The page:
Computer modeling identifies first-ever molecule to inhibit a transient cellular event that drives glioblastoma, and the molecule shrinks glioblastoma in mice.
The optimal treatment for most gliomas is maximal surgical removal followed by radiation therapy and chemotherapy. However, patients with glioblastoma, a type of malignant glioma, unfortunately usually survive less than 15 months following diagnosis. Since there are no effective treatments for this disease, we have created a new computational strategy to search for molecules that could be developed into glioblastoma drugs. In mouse models of human glioblastoma, one molecule we found shrank the average tumor size by half.
The newly discovered molecule works against glioblastoma by wedging itself in the temporary interface between two proteins whose binding is essential for the tumor’s survival and growth. This study is the first to demonstrate successful inhibition of this type of protein, known as a transcription factor.
Transcription factors control which genes are turned “on” or “off” at any given time. For most people, transcription factors labor ceaselessly in a highly orchestrated system. In glioblastoma, one misfiring transcription factor called OLIG2 keeps cell growth and survival genes “on” when they shouldn’t be, leading to quick-growing tumors. In order to work, transcription factors must buddy up, with two binding to each other and to the DNA at same time. If any of these associations are disrupted, the transcription factor is inhibited.
In this study, our research team aimed to disrupt the OLIG2 buddy system as a potential treatment for glioblastoma. Based on the known structure of related transcription factors, we developed a computational strategy to search databases of 3D molecular structures for those small molecules that might engage the hotspot between two OLIG2 transcription factors.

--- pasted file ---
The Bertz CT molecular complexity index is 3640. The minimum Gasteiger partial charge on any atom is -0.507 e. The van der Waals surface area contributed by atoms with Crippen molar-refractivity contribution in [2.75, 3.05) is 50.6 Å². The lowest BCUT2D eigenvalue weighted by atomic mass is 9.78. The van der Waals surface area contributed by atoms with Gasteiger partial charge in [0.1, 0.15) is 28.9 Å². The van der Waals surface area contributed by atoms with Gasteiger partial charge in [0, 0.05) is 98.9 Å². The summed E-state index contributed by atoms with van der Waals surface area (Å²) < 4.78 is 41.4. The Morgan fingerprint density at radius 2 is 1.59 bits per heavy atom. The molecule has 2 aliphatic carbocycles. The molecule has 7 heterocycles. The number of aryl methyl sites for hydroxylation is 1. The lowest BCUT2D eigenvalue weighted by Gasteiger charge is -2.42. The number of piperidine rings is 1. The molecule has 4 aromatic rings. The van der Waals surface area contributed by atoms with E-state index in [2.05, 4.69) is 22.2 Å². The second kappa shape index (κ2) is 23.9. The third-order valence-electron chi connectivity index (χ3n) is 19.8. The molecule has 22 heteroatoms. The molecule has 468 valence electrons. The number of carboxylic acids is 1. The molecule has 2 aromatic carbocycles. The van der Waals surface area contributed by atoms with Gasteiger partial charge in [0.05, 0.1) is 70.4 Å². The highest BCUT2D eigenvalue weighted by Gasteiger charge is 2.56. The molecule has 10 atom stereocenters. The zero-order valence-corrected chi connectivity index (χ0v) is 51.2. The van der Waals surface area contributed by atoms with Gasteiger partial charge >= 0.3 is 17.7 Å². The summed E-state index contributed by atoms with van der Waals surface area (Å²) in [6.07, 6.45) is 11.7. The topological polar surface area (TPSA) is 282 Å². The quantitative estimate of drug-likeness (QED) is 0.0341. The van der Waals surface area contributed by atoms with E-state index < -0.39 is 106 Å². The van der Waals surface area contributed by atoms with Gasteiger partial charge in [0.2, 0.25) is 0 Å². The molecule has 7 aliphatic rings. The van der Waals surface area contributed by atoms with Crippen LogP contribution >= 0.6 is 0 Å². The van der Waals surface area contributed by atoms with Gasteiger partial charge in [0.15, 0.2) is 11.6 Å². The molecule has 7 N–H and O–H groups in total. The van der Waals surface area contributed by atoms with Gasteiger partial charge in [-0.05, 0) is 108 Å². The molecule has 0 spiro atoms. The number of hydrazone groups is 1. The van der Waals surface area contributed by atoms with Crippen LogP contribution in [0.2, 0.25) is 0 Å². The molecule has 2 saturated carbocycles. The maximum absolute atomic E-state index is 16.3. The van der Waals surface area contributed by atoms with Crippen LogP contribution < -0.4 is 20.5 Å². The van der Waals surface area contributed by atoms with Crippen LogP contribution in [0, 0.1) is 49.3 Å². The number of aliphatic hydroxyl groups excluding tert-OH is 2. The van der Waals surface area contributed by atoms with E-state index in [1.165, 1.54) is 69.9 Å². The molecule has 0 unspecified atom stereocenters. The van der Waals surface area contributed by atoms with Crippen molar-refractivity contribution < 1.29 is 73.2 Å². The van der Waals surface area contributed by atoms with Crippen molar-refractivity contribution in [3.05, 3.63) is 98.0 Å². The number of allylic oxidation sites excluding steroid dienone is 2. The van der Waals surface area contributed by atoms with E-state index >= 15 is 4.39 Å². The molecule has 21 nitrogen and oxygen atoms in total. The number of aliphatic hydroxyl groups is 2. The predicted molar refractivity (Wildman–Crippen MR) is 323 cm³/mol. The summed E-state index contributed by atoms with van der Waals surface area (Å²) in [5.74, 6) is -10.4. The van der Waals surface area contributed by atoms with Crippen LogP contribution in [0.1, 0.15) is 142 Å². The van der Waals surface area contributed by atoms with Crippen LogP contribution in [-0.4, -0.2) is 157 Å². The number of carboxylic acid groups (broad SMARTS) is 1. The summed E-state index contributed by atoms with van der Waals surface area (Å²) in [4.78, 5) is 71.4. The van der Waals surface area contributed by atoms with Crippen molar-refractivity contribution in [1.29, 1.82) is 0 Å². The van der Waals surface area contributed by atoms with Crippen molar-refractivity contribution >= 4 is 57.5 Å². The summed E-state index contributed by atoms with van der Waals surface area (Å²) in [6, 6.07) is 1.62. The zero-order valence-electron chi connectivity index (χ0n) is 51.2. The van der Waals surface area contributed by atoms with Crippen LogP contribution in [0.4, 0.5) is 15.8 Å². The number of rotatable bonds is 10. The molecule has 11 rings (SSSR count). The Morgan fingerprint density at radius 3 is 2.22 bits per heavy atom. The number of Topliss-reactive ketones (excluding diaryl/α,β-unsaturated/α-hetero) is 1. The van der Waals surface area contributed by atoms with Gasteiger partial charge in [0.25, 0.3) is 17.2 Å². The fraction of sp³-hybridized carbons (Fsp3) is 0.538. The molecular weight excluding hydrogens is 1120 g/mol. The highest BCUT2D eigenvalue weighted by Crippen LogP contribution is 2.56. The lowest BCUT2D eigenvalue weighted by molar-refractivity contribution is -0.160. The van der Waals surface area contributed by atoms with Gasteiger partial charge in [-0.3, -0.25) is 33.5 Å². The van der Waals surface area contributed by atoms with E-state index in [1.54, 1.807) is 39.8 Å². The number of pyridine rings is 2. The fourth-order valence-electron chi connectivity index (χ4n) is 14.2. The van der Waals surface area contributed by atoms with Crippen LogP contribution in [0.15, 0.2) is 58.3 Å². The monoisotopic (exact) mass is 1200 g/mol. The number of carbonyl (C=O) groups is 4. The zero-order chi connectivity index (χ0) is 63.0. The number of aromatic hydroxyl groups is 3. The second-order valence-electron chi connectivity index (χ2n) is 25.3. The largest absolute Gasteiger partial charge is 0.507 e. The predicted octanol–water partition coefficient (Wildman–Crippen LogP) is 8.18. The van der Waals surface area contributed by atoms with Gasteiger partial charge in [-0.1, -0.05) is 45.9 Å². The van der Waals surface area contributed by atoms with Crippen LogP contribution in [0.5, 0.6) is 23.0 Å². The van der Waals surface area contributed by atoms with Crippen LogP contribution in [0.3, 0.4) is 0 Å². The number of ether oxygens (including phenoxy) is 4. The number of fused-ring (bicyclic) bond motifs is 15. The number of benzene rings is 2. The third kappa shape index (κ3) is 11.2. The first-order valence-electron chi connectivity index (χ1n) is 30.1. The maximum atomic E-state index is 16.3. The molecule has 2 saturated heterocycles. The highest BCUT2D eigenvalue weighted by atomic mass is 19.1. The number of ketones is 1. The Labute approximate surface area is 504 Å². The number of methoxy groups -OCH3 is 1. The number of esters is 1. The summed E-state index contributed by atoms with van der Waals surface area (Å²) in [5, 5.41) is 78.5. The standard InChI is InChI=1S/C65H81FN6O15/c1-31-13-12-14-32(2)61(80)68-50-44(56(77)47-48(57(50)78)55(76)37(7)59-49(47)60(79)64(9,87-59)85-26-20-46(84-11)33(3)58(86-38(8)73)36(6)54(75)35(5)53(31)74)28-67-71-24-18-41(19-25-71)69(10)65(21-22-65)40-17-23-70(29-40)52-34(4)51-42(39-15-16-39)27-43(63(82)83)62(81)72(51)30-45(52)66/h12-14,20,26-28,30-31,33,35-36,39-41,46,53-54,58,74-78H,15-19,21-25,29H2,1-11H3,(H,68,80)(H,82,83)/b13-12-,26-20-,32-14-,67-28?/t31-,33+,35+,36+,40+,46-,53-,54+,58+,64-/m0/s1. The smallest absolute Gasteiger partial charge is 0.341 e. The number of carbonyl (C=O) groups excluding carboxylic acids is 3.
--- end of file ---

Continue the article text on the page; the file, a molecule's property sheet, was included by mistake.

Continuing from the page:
With this approach, we identified a few molecules that were tested for their ability to kill glioblastoma tumors. The most effective of these candidate drug molecules, called SKOG102, shrank human glioblastoma tumors grown in mouse models by an average of 50 percent.
While the initial pre-clinical findings are promising, it will be several years before a potential glioblastoma therapy can be tested in humans. SKOG102 must first undergo detailed pharmacodynamic, biophysical and mechanistic studies in order to better understand its efficacy and possible toxicity.
This research was conducted at the UC San Diego, Moores Cancer Center, as well as the San Diego Supercomputer Center and Department of Neurosciences at UC San Diego and appears in the October 30, 2015 issue of Oncotarget.
Santosh Kesari MD PhD, is the Director of Neuro-oncology, Professor of Neurosciences and Chair, Department of Translational Neuro-oncology and Neuro-therapeutics at the John Wayne Cancer Institute at Providence Saint John’s Health Center. Dr. Kesari’s clinical team at the Pacific Brain Tumor Center sees patients with all types of brain cancers and neurological disorders and conducts leading-edge clinical trials in the areas of immunotherapy and biomarker-based therapies. In the John Wayne Cancer Institute’s laboratories, he and his research team study cancer stem cells, their roles in the formation of brain tumors, and develop new drugs for brain cancers.